As the sun rose over the breathtaking granite and quartz landscape of Rio, José Leonardo da Silva left home wearing a 6-foot-2 box of Viagra.
His destination: a beachside party called the Cosmic Trumpets where hundreds of half-clad revelers had gathered to celebrate their first carnival since Covid. His message: that the scandal of the purchase of tens of thousands of erectile dysfunction tablets by the Ministry of Defense of President Jair Bolsonaro was an intolerable affront.
“Carnival is also politics,” said Silva, a 43-year-old psychologist for Brazil’s health services, as he prepared to spend the day denouncing Bolsonaro’s “completely fascist” government in disguising himself as a pack of 50mg impotence pills.
Silva wasn’t the only one with politics on his mind this week as the bacchanalia took over the streets of Rio for the first time since February 2020.
With less than six months left in a deadly electoral battle for the soul of Brazil, many have seen the carnival as a chance to unload their spleen on Brazil’s far-right president, who retains a fiercely loyal base of support but is repudiated by more than half of the voters.
Loud cries of “Bolsonaro out!” erupted at Rio’s Sambadrome on Friday night as the city’s top samba schools staged their first processions since the coronavirus pandemic began. The president’s son, Senator Flávio Bolsonaro, was harassed and taunted by angry revelers as he tried to watch the parades while a banner calling for his father’s removal was unfurled from one of the stands.
Spectators in one of the Sambadrome’s exclusive “luxury boxes” shouted insults at Bolsonaro’s main presidential rival, leftist former President Luiz Inácio Lula da Silva. But on working-class terraces and in the traveling street parties known as blocks there was support for Lula.
“I feel hope because I believe that democracy must prevail over authoritarianism – and there is only one candidate who can achieve this and that is Lula,” said Angelo Morse, 43, who woke up Thursday at 4:30 a.m. to join a bloco called What a beautiful wetland.
Morse, an educator who claimed to be a distant relative of North American inventor Samuel FB Morse, came to the carnival wearing an alligator costume designed to protest Bolsonaro’s handling of a Covid outbreak, which has killed more than 660,000 Brazilians.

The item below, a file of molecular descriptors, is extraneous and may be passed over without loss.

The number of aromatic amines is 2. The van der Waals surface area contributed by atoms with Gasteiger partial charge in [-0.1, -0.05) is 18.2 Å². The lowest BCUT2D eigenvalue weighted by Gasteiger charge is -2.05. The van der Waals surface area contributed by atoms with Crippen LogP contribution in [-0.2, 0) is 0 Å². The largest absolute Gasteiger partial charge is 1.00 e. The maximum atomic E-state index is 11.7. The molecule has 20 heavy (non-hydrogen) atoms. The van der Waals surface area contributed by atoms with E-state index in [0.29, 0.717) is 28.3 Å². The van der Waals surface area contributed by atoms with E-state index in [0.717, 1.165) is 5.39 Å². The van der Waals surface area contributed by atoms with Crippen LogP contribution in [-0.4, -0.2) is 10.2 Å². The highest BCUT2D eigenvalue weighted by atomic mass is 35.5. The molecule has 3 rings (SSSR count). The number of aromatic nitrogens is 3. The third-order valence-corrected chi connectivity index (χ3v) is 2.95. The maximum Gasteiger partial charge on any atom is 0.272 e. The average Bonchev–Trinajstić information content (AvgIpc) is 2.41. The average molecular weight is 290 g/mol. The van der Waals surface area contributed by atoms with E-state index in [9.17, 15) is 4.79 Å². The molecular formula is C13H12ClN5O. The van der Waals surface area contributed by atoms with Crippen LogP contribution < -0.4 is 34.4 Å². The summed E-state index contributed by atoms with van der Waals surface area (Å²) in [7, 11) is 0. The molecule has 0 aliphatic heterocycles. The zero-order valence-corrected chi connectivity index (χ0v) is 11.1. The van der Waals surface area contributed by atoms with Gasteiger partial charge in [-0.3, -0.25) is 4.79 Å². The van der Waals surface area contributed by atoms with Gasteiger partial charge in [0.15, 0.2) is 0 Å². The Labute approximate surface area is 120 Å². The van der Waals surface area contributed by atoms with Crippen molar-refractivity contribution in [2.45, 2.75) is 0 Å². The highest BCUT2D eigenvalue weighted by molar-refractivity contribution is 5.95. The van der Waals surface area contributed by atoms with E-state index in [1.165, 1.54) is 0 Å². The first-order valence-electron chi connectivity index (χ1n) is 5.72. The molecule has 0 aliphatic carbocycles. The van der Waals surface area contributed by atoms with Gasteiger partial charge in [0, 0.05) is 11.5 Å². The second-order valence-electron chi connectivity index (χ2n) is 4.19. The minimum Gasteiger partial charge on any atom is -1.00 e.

“President Bolsonaro is a moron and said if you got vaccinated you would become an alligator,” he said in explanation as the square around him filled with drunken revelers. dressed as pirates, demons, nuns, superheroes, sea creatures and, in one case, a bottle of Heinz Yellow Mustard. One carried a portrait showing Bolsonaro spitting out a river of green sewage.
On a nearby lawn, artistic director Maria Estephania spoke dejectedly about the social, cultural and economic decline she believed had been playing out since Bolsonaro’s shock election victory in 2018.
“We got screwed” electing Bolsonaro, Estephania, 34, said with a sigh, as she took a break from partying at Liquid Loves, a bloco inspired by the work of sociologist Zygmunt Bauman.
Estephania’s outfit — a scarlet cape covered in stickers promoting Lula and Marcelo Freixo, a leftist ally she hopes will be elected Rio’s next governor — identified an alternate future. “It’s an election year and we need to reaffirm our values, which have nothing to do with those of the political group that currently holds power,” Estephania said. “Our values have absolutely nothing to do with Bolsonaro.”
Not everyone wanted to talk politics as Carnival returned after a two-year Covid hiatus.
To bloco Outside Rio’s Museum of Tomorrow, Eduardo Faria, a portly motorcycle courier in a turquoise tutu, is busy filling a penis-shaped squirt gun with mineral water. “I’m just here to have fun!” No politics please! the 39-year-old laughed. “It’s carnival!”
Further west, in Vila Mimosa, Rio’s red-light district, another noisy procession was about to begin, led by sex workers and samba musicians. The most modestly dressed reveler was Everson Almeida, a former seminarian wearing the black cassock he used before abandoning his plan to join the priesthood. A sticker under his office collar read: “Bolsonaro out!”
“He’s a blight on our society,” said Almeida, 29, who balked at Bolsonaro’s portrayal of himself as a God-fearing Christian. “Christ came to deliver a message of shelter and inclusion, not segregation, selfishness and conflict.”
As the batsmen warmed up, Almeida said he was confident the Bolsonaro era was entering its final chapter, with Lula leading in the polls.
“God willing [he’s finished], he said, pointing to the sky. “And that’s got to be what He wants.”